- Humour. This one will trip the corporates every time. Link to risky sites, link to contentious sites such as http://www.iftheworldcouldvote.com/ – voting in the US elections for the rest of us. If you don’t have humour or an opinion, we won’t find you very interesting. You can only join the discussion if you have something to say – publishing press releases ain’t gonna cut it.
- Figure out who the Leaders are for your interests – if they respond to you a few times, others will see it and you’ll get some followers that add you. But see the point above – if you don’t have humour or something to say, they won’t get into conversation with you. Twinfluence will help you – from @RossDawson via @TrevorCook
- Ask questions – interesting ones – people on Twitter are social and like to help. Making statements sounds like pronouncements and are ignored. Even if you know the answer – or want a good ol’ argument – phrasing as a question lets you start a discussion.
- Let go. Once you get above a hundred or so (ok, ok, 150 if you follow the Dunbar number theory – see wikipedia) you can’t follow everything. Use the DMs and Replies and Summize and hash-tags.
- Hashtags are keywords that you place # in front of. For example when we discuss a conference we are at, we use #wds08 for webdirections 2008 conference. Sometimes it’s hard to figure out the contractions, but it does make it easier to trace a keyword that everyone is using. Summize – or Search – makes the #hashtag a clickable (searchable) keyword)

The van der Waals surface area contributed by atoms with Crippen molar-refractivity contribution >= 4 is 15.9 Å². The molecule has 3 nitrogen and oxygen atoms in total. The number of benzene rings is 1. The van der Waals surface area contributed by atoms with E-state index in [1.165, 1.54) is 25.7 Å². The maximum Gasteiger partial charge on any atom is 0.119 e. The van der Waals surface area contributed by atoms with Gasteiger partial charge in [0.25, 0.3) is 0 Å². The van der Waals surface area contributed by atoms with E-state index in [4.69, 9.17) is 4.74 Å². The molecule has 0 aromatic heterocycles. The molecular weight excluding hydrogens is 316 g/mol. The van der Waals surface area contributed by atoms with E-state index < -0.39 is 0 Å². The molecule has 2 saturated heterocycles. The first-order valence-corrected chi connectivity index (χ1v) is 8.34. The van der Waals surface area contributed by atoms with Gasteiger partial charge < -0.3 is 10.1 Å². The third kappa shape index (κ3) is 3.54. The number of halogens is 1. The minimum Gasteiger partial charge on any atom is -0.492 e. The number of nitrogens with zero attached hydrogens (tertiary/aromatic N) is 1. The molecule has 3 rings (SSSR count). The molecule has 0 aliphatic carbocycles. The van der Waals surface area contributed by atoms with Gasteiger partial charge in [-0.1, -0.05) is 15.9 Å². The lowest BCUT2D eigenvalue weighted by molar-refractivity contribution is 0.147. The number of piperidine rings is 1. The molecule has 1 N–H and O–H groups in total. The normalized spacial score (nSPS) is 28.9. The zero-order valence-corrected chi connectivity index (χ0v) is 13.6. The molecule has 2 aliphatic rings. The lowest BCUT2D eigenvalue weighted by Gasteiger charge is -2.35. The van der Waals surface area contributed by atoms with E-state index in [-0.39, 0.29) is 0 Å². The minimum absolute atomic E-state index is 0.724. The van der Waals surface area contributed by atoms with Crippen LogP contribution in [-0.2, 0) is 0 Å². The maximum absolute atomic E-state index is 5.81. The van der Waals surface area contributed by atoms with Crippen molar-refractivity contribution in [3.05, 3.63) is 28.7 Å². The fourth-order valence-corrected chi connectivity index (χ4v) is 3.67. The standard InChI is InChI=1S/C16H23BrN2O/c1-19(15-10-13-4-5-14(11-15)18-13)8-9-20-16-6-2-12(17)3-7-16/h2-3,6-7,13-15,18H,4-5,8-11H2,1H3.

- Accept that unlike blogs (content) and Facebook (distribution) networks, Twitter is a synchronous (real time) stream. If you go on holidays for a week, when you come back, the conversation has moved on. You’ve got little chance of having the people remember what you were all talking about. Step in, step out, at will. Or as your new Twitter addiction will allow. Heh.
- This is not the medium for personal committed conversations. Oh yes you will have them but remember people have real lives too. If they get up and take the dog for a walk, in the middle of a discussion, don’t take it personally. Don’t expect a reply to your comments and responses. Don’t demand personal attention on direct messages (DMs) – this is a group chat with strangers in a cafe or a bar, not a dinner party with intimates where you can ask for indepth answers. Though sometimes you will be suprised, you can’t expect it.
- Mobile doesn’t work well in Australia – but you can still SMS in your tweets. You just can’t get SMS back. Well there are some services – someone will mention them in the comments (I forget now). Also look at iPhone apps etc. But I wanted this to be about pure Twitter starter’s guide. Not all the resources applications and ecosystem websites and services.
Not sure what else to add, but as my toast (apricot raisin toast) is cooked, you’ll have to figure it out yourselves. Add stuff in comments or on your blog, let me know, and I’ll add/link here. I think the coffee is done too *waves* Oh, and hire people from the TwitterAgency – over 100 Twitter folk who give tips and hints on all things Twitter.